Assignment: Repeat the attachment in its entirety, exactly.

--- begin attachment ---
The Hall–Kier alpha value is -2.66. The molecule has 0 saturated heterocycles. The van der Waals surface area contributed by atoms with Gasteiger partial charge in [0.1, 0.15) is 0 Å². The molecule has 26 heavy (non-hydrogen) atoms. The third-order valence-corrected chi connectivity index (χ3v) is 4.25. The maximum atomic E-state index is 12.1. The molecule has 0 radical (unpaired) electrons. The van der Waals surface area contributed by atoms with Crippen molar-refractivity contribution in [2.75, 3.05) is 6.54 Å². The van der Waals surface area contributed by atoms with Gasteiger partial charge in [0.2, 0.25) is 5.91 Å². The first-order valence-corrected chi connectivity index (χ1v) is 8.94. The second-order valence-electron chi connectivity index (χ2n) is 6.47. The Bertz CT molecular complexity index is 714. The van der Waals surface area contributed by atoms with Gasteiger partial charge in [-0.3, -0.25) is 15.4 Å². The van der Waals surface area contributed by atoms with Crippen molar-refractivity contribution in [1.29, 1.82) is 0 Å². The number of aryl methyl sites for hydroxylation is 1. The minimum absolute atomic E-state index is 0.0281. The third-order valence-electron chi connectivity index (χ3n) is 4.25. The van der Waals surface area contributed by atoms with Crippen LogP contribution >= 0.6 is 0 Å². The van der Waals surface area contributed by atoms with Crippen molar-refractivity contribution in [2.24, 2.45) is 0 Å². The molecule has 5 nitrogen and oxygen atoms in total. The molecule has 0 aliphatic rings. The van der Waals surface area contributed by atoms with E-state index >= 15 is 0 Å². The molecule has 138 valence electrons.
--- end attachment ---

The Hall–Kier alpha value is -2.66. The molecule has 0 saturated heterocycles. The van der Waals surface area contributed by atoms with Gasteiger partial charge in [0.1, 0.15) is 0 Å². The molecule has 26 heavy (non-hydrogen) atoms. The third-order valence-corrected chi connectivity index (χ3v) is 4.25. The maximum atomic E-state index is 12.1. The molecule has 0 radical (unpaired) electrons. The van der Waals surface area contributed by atoms with Crippen molar-refractivity contribution in [2.75, 3.05) is 6.54 Å². The van der Waals surface area contributed by atoms with Gasteiger partial charge in [0.2, 0.25) is 5.91 Å². The first-order valence-corrected chi connectivity index (χ1v) is 8.94. The second-order valence-electron chi connectivity index (χ2n) is 6.47. The Bertz CT molecular complexity index is 714. The van der Waals surface area contributed by atoms with Gasteiger partial charge in [-0.3, -0.25) is 15.4 Å². The van der Waals surface area contributed by atoms with Crippen molar-refractivity contribution in [1.29, 1.82) is 0 Å². The number of aryl methyl sites for hydroxylation is 1. The minimum absolute atomic E-state index is 0.0281. The third-order valence-electron chi connectivity index (χ3n) is 4.25. The van der Waals surface area contributed by atoms with Crippen LogP contribution >= 0.6 is 0 Å². The van der Waals surface area contributed by atoms with Crippen molar-refractivity contribution in [2.24, 2.45) is 0 Å². The molecule has 5 nitrogen and oxygen atoms in total. The molecule has 0 aliphatic rings. The van der Waals surface area contributed by atoms with E-state index >= 15 is 0 Å². The molecule has 138 valence electrons.